The Lady of the Lake

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Cosimo, Inc., Nov 1, 2005 - Poetry - 272 pages
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A kindly heart had brave Fitz-James;Fast poured his eyes at pity's claims, And now, with mingled grief and ire, He saw the murdered maid expire."God, in my need, be my relief, As I wreak this on yonder Chief!"-from The Lady of the LakeWildly successful with readers and critics on both sides of the Atlantic when it was first published in 1810, this is Scott's renowned romantic poem about love and honor amidst a bitter rivalry between King James V and the powerful Douglas clan of the Scottish Highlands.This revised edition, published in 1899, features an extensive introduction that places Scott and his writings in historical and literary context, as well as explanatory notes, study guides, and suggested selections for class or book-group readings.Scottish novelist and poet SIR WALTER SCOTT (1771-1832), a literary hero of his native land, turned to writing only when his law practice and printing business foundered. Among his most beloved works are Rob Roy (1818), and Ivanhoe (1820).American writer WILLIAM VAUGHN MOODY (1869-1910) served as co-editor of the Harvard Monthly and assistant professor of English at the University of Chicago. He authored several verse plays, books of poetry, and histories and criticisms of English literature.
 

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Contents

V
59
VI
251
VII
265
IX
269
X
270
XI
271
Copyright

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Page 48 - He either fears his fate too much, Or his deserts are small, Who dares not put it to the touch, To gain or lose it all.
Page 66 - The western waves of ebbing day Rolled o'er the glen their level way; Each purple peak, each flinty spire, Was bathed in floods of living fire. But not a setting beam could glow Within the dark ravines below, Where twined the path, in shadow hid, Round many a rocky pyramid, Shooting abruptly from the dell Its thunder-splintered pinnacle...
Page 31 - I rather think there was a blush as well as a smile upon his face, when he perceived a little black pig frisking about his pony, and evidently a self-elected addition to the party of the day. He tried to look stern, and cracked his whip at the creature, but was in a moment obliged to join in the general cheers. Poor piggy soon found a strap round...
Page 63 - While every gasp with sobs he drew, The labouring stag strained full in view. Two dogs of black Saint Hubert's breed, Unmatched for courage, breath, and speed...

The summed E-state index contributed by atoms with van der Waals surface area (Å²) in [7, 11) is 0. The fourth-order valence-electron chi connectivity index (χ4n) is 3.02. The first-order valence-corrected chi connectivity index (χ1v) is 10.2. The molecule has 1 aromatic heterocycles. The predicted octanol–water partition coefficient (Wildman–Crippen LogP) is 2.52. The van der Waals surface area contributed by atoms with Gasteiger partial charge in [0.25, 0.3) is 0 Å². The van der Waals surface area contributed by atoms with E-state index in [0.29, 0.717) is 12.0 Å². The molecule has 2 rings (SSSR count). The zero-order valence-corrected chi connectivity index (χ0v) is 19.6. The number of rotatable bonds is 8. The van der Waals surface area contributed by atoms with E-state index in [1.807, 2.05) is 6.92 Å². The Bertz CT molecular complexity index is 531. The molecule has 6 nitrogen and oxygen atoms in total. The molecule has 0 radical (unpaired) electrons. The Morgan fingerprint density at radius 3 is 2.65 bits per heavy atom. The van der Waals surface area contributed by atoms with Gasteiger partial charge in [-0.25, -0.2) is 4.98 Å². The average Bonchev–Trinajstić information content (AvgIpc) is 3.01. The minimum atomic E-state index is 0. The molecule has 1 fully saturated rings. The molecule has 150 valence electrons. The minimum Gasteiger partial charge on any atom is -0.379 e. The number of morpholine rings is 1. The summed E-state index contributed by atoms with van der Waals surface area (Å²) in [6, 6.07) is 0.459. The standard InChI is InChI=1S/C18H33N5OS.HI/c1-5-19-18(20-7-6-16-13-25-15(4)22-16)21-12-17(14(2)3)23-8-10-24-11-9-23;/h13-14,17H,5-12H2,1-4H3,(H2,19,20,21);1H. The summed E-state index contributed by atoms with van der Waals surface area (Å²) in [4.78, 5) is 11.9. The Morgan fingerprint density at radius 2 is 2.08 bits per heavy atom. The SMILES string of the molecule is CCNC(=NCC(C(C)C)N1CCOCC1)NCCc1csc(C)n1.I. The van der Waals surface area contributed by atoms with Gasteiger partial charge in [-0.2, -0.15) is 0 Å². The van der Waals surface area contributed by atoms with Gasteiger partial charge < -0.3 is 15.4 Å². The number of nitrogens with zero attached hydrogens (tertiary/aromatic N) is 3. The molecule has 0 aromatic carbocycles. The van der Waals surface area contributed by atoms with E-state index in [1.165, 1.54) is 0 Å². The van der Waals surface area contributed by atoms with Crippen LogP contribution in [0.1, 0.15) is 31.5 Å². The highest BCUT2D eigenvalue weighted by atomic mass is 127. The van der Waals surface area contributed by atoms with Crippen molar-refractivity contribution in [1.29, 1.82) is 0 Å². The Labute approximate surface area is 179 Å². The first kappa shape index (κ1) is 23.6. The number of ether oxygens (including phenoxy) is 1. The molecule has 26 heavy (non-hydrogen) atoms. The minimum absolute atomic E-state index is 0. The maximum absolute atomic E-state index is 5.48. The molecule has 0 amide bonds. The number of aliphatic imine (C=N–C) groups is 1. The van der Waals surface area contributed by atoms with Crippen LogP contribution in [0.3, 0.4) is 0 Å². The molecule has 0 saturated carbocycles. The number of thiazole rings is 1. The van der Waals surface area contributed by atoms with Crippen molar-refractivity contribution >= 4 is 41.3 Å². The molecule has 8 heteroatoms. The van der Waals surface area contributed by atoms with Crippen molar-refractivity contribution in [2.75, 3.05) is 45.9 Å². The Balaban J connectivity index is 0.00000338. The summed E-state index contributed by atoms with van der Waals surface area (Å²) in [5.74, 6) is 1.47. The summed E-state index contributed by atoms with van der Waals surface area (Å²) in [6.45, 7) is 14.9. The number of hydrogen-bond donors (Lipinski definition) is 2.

Page 60 - THE stag at eve had drunk his fill, Where danced the moon on Monan's rill, And deep his midnight lair had made In lone Glenartney's hazel shade ; But, when the sun his beacon red Had kindled on Benvoirlich's head, The deep-mouthed bloodhound's heavy bay Resounded up the rocky way, And faint, from farther distance borne, Were heard the clanging hoof and horn. 2. As chief who hears his warder call, "To arms ! the foemen storm the wall," The antlered monarch of the waste Sprung from his heathery couch...

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About the author (2005)

Walter Scott was born in Edinburgh, Scotland on August 15, 1771. He began his literary career by writing metrical tales. The Lay of the Last Minstrel, Marmion, and The Lady of the Lake made him the most popular poet of his day. Sixty-five hundred copies of The Lay of the Last Minstrel were sold in the first three years, a record sale for poetry. His other poems include The Vision of Don Roderick, Rokeby, and The Lord of the Isles. He then abandoned poetry for prose. In 1814, he anonymously published a historical novel, Waverly, or, Sixty Years Since, the first of the series known as the Waverley novels. He wrote 23 novels anonymously during the next 13 years. The first master of historical fiction, he wrote novels that are historical in background rather than in character: A fictitious person always holds the foreground. In their historical sequence, the Waverley novels range in setting from the year 1090, the time of the First Crusade, to 1700, the period covered in St. Roman's Well (1824), set in a Scottish watering place. His other works include Ivanhoe, Rob Roy, and The Bride of Lammermoor. He died on September 21, 1832.

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